At one point in the legal battle between residents of a Logan Square single-room occupancy building and the landlord who wanted them out, residents actually used bedbugs as a weapon in their argument to stay put. 
In court, tenants tried to make the case that if they moved out of the Milshire Hotel, 2525 N. Milwaukee Ave., they’d be taking the hotel’s bedbugs with them, creating a public hazard. Now residents have relented. Under a signed settlement, tenants have agreed to move out of the troubled SRO by Sept. 2 in exchange for $4,000 per unit. As part of that agreement, Milshire management has also promised to provide so-called heat treatment boxes—used to kill items that may be covered with bedbugs—to residents as they pack their belongings. Any items that tenants suspect are infested may be left in the Milshire.
That should be enough to contain the bedbug problem to one building, according to a pest control expert.
“It has to be done properly, obviously,” said Jim Stavropoulos, manager of Eco Tech Pest Control on the Northwest Side. “So anything that comes out of the container or the heat chamber, that would be clear.”
The Milshire is just the latest battleground for Chicago’s SROs, which typically rent small bedrooms with shared kitchens and bathrooms. SROs have grown scarce in the city as developers buy the buildings, evict the tenants and rent remodeled units at market rates. Chicago has lost 30 SRO buildings to redevelopment since the beginning of 2009, according to the city. Now, there are 73 licensed SROs left.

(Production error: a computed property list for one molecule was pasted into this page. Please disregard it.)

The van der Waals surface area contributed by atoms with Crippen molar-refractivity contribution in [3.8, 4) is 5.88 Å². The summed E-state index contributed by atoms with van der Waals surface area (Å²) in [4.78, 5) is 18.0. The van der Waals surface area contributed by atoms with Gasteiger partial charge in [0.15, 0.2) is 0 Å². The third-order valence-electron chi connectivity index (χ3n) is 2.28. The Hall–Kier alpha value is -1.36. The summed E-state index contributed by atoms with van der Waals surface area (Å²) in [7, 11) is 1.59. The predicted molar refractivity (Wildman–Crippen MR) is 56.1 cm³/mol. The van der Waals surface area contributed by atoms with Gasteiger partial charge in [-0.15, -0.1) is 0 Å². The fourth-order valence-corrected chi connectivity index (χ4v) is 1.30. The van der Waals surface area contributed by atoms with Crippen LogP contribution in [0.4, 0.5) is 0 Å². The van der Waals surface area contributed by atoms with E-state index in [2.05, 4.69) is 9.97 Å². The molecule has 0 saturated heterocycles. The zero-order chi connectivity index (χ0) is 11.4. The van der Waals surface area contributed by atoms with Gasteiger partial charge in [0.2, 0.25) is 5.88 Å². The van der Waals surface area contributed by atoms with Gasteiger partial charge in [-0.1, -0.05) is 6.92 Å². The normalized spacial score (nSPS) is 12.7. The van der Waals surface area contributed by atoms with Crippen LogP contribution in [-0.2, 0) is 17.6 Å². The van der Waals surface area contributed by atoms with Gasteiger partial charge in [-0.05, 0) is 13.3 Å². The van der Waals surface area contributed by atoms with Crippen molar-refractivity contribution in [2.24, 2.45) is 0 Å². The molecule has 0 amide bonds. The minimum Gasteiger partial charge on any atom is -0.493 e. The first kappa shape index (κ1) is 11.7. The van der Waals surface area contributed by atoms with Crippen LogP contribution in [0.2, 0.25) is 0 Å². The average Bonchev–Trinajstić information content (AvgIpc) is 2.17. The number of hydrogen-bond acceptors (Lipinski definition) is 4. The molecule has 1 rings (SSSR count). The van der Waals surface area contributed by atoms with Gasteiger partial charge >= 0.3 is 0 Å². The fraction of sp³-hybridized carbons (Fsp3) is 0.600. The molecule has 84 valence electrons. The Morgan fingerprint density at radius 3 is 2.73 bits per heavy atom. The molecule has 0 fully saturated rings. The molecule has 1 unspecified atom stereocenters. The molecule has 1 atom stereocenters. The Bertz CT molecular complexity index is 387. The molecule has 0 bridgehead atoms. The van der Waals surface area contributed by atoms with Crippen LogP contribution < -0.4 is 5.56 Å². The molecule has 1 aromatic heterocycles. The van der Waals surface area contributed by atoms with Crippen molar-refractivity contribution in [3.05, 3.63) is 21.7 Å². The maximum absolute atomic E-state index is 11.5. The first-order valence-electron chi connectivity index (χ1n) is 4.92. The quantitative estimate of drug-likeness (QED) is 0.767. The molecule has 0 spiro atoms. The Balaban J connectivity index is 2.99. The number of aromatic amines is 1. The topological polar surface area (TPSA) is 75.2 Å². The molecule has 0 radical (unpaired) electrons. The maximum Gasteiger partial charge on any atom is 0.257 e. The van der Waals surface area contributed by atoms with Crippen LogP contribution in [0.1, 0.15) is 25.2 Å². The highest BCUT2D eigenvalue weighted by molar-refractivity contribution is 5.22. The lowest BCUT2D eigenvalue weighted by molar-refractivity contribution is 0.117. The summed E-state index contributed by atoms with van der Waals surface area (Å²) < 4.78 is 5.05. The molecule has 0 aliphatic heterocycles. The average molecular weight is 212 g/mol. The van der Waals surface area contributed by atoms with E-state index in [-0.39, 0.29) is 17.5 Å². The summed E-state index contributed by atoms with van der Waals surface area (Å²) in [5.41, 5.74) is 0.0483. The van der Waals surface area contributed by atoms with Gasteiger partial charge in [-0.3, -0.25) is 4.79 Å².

Tenants of the Milshire have been tussling with management since April, when residents were notified of plans to sell the building and told to vacate. Some residents stayed and formed a tenants union; as of late July, about 18 residents remain in the building, according to a resident and head of the tenants union.
The Milshire tenant’s legal complaint against building management will not be officially withdrawn until all the tenants are out and have received their compensation, according to the settlement.
In the meantime, the city has a pending legal complaint against the building for violation of the bedbug ordinance. The infestation is so severe that the city claims the whole building needs to be gutted. But since the Milshire is a licensed SRO, it is subject to the city’s moratorium on renovation permits—and that could limit the kind of rehab work that could be done to mitigate the bedbug problem. 
“The next big fight for the Milshire will be how to ensure that the moratorium is honored while the building court ensures that the building code violations are remedied,” said Mark Swartz of the Lawyers’ Committee for Better Housing in an email Monday.
mcrepeau@tribune.com  |  @crepeau

 

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